Perhaps it’s a way of facing our fears and planning our own reactions without risking immediate harm.
In an interview with NBC News, psychiatrist Dr. David Henderson suggested that we may be fascinated with violence, destruction, or crime as a way of assessing how we would handle ourselves if put into that situation:
“Witnessing violence and destruction, whether it is in a novel, a movie, on TV or a real life scene playing out in front of us in real time, gives us the opportunity to confront our fears of death, pain, despair, degradation and annihilation while still feeling some level of safety. This sensation is sometimes experienced when we stand at the edge of the Grand Canyon or look through the glass at a ferocious lion at the zoo. We watch because we are allowed to ask ourselves ultimate questions with an intensity of emotion that is uncoupled from the true reality of the disaster: ‘If I was in that situation, what would I do? How would I respond? Would I be the hero or the villain? Could I endure the pain? Would I have the strength to recover?’ We play out the different scenarios in our head because it helps us to reconcile that which is uncontrollable with our need to remain in control.”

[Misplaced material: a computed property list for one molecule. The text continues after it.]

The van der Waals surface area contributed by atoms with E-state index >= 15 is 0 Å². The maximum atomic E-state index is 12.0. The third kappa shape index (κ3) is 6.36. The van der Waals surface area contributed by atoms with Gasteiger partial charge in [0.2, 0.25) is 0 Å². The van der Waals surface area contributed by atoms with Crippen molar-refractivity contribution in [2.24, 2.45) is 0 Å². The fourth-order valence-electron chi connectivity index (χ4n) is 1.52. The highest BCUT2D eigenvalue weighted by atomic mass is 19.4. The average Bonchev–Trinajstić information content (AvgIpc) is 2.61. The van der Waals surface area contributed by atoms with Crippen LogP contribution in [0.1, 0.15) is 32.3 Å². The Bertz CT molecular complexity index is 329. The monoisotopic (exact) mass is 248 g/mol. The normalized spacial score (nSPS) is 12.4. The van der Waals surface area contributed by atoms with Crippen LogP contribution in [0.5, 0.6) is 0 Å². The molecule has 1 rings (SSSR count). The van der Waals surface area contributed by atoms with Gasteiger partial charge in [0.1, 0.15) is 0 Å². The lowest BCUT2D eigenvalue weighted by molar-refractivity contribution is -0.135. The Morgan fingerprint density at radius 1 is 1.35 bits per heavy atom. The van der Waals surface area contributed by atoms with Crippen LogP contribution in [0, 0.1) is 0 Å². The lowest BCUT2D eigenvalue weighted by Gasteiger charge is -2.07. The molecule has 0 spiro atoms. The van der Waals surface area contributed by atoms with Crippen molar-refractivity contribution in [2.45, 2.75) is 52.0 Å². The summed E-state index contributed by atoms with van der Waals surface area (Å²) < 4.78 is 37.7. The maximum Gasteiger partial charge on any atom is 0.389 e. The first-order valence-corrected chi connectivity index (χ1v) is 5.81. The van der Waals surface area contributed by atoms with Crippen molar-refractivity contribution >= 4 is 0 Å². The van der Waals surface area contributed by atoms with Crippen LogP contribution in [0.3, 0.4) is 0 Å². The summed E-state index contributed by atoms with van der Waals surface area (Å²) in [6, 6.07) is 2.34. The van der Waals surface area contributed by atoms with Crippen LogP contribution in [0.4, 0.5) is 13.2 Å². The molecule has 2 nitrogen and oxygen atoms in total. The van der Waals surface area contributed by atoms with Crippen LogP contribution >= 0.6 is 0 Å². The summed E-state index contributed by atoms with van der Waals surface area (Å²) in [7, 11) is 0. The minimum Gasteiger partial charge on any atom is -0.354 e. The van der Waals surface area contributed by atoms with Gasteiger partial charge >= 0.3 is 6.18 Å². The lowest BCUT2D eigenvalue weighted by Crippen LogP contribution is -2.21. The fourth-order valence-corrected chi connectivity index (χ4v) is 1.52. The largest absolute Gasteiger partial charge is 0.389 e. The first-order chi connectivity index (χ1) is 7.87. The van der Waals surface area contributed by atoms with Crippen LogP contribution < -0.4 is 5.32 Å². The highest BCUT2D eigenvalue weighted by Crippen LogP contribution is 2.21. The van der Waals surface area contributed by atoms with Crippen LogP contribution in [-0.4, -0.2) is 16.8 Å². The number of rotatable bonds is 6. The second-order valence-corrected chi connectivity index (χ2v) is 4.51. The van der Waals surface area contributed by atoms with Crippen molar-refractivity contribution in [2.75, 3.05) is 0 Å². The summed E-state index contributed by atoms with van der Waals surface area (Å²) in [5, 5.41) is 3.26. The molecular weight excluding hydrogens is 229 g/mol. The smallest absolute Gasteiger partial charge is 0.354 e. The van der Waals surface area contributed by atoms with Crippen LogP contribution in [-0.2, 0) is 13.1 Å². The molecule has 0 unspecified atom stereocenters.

Psychologically, negative events activate our brains more than positive events.
A 2008 study published by the American Psychological Association found that humans react to and learn more from negative experiences than we do positive ones. The term “negative bias” is the tendency to automatically give more attention (and meaning) to negative events and information more than positive events or information.
A forced perspective may trigger empathy and act as a coping mechanism.
Viewing destruction (or listening to/watching true crime stories) could be beneficial. According to Dr. Mayer, “the healthy mechanism of watching disasters is that it is a coping mechanism. We can become incubated emotionally by watching disasters and this helps us cope with hardships in our lives…” Dr. Stephen Rosenburg points out, however, that this empathetic response can also have a negative impact. “Being human and having empathy can make us feel worried or depressed.”
Dr. Rosenberg goes on to explain that this can also impact the negativity bias. “We tend to think negatively to protect ourselves from the reality. If it turns out better, we’re relieved. If it turns out worse, we’re prepared.”
Perhaps the adrenaline of fear that comes from listening to or watching true crime can become addicting.
Similarly to how people get a “runners high” from exercise or feel depressed when they have missed a scheduled run, the adrenaline that pumps during our consumption of true crime stories can become addictive. According to sociology and criminology professor Scott Bonn, in an interview with Psychology Today: “The public is drawn to these stories because they trigger the most basic and powerful emotion in us all: fear.”